This same difficulty confronts the beginning meditator. Meditation is even more unadulterated than sobriety. Intentionally stopping activity and any diversion can be intimidating. Many people say, "I could never sit still for that long-twenty minutes!" Even without drugs or booze, many of us are trying to control our consciousness with food, TV, music, reading, and other daily habits. Stopping all activity as we do in Meditation is like a new layer of sobriety: ultimate abstinence (a new X Game?). Trusting this process is frightening, whether you are an alcoholic or not.
Each day he would go to a park on the UCLA campus near his house. He found a beautiful glen that was usually quiet. There he did walking meditation for twenty minutes. After developing some calm through walking, he then sat on a bench. In the beginning he would just try to sit for five minutes. After some time, he began to stretch the sitting period, first to ten minutes, fifteen, and up to twenty.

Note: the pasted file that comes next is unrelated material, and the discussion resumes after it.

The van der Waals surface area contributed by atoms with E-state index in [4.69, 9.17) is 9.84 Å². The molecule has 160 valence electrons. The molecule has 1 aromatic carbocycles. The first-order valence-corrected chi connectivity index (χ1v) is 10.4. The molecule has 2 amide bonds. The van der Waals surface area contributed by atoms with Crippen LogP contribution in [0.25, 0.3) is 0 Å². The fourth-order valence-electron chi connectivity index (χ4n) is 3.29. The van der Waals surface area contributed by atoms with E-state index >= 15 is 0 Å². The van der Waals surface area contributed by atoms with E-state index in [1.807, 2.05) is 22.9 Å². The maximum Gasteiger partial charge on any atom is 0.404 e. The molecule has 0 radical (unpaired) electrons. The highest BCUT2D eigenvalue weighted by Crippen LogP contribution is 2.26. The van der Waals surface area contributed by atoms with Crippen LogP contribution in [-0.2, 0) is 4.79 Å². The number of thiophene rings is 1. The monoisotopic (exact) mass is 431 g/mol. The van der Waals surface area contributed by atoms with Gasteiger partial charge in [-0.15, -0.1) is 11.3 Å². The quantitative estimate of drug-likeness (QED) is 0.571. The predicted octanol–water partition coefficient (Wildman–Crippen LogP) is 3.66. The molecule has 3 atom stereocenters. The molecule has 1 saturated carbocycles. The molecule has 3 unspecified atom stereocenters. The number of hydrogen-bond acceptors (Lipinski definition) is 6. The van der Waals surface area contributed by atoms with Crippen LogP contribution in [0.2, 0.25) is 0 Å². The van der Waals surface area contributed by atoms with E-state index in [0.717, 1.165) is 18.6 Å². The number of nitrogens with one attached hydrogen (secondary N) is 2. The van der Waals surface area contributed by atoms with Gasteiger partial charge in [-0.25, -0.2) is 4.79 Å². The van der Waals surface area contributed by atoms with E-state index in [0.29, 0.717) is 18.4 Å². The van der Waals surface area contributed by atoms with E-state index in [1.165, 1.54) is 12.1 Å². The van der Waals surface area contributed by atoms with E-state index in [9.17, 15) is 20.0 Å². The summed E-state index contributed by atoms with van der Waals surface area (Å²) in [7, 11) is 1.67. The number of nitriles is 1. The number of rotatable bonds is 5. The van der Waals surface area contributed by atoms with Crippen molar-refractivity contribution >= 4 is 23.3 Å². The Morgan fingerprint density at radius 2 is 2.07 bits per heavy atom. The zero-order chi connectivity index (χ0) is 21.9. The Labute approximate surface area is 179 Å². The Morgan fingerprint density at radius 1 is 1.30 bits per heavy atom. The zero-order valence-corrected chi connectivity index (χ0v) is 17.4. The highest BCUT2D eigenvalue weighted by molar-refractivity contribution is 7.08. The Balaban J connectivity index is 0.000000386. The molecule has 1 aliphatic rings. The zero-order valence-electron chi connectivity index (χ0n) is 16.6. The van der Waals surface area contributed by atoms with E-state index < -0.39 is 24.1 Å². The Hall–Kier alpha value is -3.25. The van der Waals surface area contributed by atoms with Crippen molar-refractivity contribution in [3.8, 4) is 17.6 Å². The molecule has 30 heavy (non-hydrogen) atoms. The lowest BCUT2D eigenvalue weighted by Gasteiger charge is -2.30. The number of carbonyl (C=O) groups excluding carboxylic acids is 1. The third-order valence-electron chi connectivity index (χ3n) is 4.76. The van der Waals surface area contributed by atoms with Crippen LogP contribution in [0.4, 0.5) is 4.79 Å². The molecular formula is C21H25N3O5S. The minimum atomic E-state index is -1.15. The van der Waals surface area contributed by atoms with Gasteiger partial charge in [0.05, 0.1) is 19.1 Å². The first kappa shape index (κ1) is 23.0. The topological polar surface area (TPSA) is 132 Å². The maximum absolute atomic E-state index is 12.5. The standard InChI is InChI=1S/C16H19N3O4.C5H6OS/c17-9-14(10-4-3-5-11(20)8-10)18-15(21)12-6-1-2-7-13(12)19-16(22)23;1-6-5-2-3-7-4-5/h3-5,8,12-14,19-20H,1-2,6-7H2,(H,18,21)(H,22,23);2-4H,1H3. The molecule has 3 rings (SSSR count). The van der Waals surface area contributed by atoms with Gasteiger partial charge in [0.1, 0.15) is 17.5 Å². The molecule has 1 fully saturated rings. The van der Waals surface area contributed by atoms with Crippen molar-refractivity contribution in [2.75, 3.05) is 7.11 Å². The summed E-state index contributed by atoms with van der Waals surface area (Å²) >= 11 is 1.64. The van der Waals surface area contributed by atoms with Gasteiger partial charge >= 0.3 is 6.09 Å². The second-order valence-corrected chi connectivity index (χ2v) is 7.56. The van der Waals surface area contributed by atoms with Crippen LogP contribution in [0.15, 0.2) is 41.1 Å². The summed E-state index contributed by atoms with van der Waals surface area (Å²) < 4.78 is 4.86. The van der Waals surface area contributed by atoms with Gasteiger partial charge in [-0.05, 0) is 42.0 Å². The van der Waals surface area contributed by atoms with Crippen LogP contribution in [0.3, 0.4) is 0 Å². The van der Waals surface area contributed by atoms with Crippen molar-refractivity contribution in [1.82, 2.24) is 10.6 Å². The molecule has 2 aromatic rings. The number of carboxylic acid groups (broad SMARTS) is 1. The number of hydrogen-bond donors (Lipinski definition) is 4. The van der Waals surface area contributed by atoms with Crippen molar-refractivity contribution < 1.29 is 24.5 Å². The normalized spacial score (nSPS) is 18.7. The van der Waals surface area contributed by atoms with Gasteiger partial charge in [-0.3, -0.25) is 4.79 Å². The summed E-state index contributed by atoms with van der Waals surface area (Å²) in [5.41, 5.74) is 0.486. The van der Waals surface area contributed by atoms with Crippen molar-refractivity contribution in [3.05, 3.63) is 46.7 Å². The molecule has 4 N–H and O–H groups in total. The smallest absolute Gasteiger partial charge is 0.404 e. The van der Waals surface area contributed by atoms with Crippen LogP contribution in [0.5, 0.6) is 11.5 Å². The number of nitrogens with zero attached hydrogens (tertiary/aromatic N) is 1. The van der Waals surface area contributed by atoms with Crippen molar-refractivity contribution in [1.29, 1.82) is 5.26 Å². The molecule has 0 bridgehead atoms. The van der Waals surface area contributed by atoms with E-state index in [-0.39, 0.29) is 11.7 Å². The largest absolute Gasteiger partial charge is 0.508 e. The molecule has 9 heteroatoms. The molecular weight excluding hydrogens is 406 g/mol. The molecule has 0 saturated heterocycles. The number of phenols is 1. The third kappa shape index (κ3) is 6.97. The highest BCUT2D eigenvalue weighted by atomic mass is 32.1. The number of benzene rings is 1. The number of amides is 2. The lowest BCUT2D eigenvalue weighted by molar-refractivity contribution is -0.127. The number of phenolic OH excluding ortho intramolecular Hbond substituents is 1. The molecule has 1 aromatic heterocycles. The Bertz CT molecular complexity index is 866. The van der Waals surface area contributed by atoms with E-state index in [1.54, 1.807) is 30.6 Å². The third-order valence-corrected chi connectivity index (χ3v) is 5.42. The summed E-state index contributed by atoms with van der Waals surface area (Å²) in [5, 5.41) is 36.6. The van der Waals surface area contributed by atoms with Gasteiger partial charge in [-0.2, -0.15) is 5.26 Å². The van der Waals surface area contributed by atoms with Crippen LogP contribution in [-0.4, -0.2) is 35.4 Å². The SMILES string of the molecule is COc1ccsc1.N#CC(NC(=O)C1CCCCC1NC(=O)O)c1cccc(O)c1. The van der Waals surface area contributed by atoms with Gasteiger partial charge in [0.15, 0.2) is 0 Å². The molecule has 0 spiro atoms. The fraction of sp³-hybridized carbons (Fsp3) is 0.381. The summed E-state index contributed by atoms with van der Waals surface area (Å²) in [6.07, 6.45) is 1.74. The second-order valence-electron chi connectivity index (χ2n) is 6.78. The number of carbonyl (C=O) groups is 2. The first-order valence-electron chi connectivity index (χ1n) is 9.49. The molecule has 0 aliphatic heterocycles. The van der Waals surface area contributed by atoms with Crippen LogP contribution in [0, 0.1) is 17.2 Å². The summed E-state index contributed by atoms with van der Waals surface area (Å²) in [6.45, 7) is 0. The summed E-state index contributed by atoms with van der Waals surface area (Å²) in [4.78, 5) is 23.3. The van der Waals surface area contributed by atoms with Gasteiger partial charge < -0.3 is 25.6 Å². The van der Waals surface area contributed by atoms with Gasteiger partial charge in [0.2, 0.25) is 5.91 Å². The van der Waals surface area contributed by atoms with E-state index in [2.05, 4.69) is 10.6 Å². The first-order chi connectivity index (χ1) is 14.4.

He was beginning to develop confidence in his own ability to sit still and be with his anxiety. He continued to practice in this way until he was able to skip the walking altogether. He bought a meditation cushion and began sitting at home, eventually taking daylong and weekend retreats that required longer and longer periods of stillness. Although in times of stress he still has feelings of anxiety, he's learned to work with these feelings by opening to them and developing calm. In this simple, step-by-step way, he has developed faith in himself and faith in the power of the practice as well.
Although Buddhism and the Twelve Steps both require us to develop faith, thankfully neither requires that we swallow a dogma or belief system whole. Both allow us to take on the amount of faith we can handle, little by little. Step Two says we "came to believe that a power greater than ourselves could restore us to sanity," not that this power could fix everything in our lives. Restoring us to sanity in this case, means helping us get clean and sober.